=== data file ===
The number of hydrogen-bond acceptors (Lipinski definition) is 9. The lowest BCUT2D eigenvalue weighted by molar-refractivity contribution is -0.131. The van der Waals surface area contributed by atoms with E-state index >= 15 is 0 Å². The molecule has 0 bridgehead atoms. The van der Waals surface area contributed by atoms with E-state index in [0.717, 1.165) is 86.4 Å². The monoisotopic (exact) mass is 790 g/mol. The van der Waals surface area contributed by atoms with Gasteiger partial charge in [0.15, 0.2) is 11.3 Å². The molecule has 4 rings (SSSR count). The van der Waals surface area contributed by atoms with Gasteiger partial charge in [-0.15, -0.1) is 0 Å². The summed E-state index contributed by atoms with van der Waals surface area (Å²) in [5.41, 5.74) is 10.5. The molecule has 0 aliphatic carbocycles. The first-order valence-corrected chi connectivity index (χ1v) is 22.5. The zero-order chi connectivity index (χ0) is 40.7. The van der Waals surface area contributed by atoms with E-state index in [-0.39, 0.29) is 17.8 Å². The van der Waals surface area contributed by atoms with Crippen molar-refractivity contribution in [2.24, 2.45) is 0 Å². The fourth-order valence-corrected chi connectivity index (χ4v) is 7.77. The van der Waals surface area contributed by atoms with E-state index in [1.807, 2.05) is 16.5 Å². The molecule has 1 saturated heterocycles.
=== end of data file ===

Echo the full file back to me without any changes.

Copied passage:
The number of hydrogen-bond acceptors (Lipinski definition) is 9. The lowest BCUT2D eigenvalue weighted by molar-refractivity contribution is -0.131. The van der Waals surface area contributed by atoms with E-state index >= 15 is 0 Å². The molecule has 0 bridgehead atoms. The van der Waals surface area contributed by atoms with E-state index in [0.717, 1.165) is 86.4 Å². The monoisotopic (exact) mass is 790 g/mol. The van der Waals surface area contributed by atoms with Gasteiger partial charge in [0.15, 0.2) is 11.3 Å². The molecule has 4 rings (SSSR count). The van der Waals surface area contributed by atoms with Gasteiger partial charge in [-0.15, -0.1) is 0 Å². The summed E-state index contributed by atoms with van der Waals surface area (Å²) in [5.41, 5.74) is 10.5. The molecule has 0 aliphatic carbocycles. The first-order valence-corrected chi connectivity index (χ1v) is 22.5. The zero-order chi connectivity index (χ0) is 40.7. The van der Waals surface area contributed by atoms with E-state index in [-0.39, 0.29) is 17.8 Å². The van der Waals surface area contributed by atoms with Crippen molar-refractivity contribution in [2.24, 2.45) is 0 Å². The fourth-order valence-corrected chi connectivity index (χ4v) is 7.77. The van der Waals surface area contributed by atoms with E-state index in [1.807, 2.05) is 16.5 Å². The molecule has 1 saturated heterocycles.